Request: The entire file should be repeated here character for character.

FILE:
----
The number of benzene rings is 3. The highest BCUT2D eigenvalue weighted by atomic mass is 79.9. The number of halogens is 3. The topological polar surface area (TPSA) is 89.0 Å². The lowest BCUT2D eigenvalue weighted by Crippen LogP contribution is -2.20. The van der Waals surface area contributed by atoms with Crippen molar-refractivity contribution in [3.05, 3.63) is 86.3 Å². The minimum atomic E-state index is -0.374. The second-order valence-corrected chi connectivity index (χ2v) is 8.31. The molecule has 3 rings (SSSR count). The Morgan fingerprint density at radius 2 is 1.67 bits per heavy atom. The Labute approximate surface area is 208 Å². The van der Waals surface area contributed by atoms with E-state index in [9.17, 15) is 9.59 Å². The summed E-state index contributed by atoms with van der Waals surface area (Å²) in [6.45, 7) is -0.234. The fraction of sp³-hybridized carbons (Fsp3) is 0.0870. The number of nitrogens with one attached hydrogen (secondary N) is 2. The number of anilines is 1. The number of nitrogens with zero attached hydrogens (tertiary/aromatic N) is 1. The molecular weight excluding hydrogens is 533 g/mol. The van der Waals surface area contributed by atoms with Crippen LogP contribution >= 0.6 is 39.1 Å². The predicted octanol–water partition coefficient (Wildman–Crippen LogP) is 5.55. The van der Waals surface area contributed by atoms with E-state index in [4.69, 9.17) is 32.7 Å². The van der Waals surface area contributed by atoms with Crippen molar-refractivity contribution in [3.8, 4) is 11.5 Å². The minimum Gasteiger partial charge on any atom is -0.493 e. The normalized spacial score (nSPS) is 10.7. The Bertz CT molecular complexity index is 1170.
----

The number of benzene rings is 3. The highest BCUT2D eigenvalue weighted by atomic mass is 79.9. The number of halogens is 3. The topological polar surface area (TPSA) is 89.0 Å². The lowest BCUT2D eigenvalue weighted by Crippen LogP contribution is -2.20. The van der Waals surface area contributed by atoms with Crippen molar-refractivity contribution in [3.05, 3.63) is 86.3 Å². The minimum atomic E-state index is -0.374. The second-order valence-corrected chi connectivity index (χ2v) is 8.31. The molecule has 3 rings (SSSR count). The Morgan fingerprint density at radius 2 is 1.67 bits per heavy atom. The Labute approximate surface area is 208 Å². The van der Waals surface area contributed by atoms with E-state index in [9.17, 15) is 9.59 Å². The summed E-state index contributed by atoms with van der Waals surface area (Å²) in [6.45, 7) is -0.234. The fraction of sp³-hybridized carbons (Fsp3) is 0.0870. The number of nitrogens with one attached hydrogen (secondary N) is 2. The number of anilines is 1. The number of nitrogens with zero attached hydrogens (tertiary/aromatic N) is 1. The molecular weight excluding hydrogens is 533 g/mol. The van der Waals surface area contributed by atoms with Crippen LogP contribution >= 0.6 is 39.1 Å². The predicted octanol–water partition coefficient (Wildman–Crippen LogP) is 5.55. The van der Waals surface area contributed by atoms with E-state index in [4.69, 9.17) is 32.7 Å². The van der Waals surface area contributed by atoms with Crippen molar-refractivity contribution in [3.8, 4) is 11.5 Å². The minimum Gasteiger partial charge on any atom is -0.493 e. The normalized spacial score (nSPS) is 10.7. The Bertz CT molecular complexity index is 1170.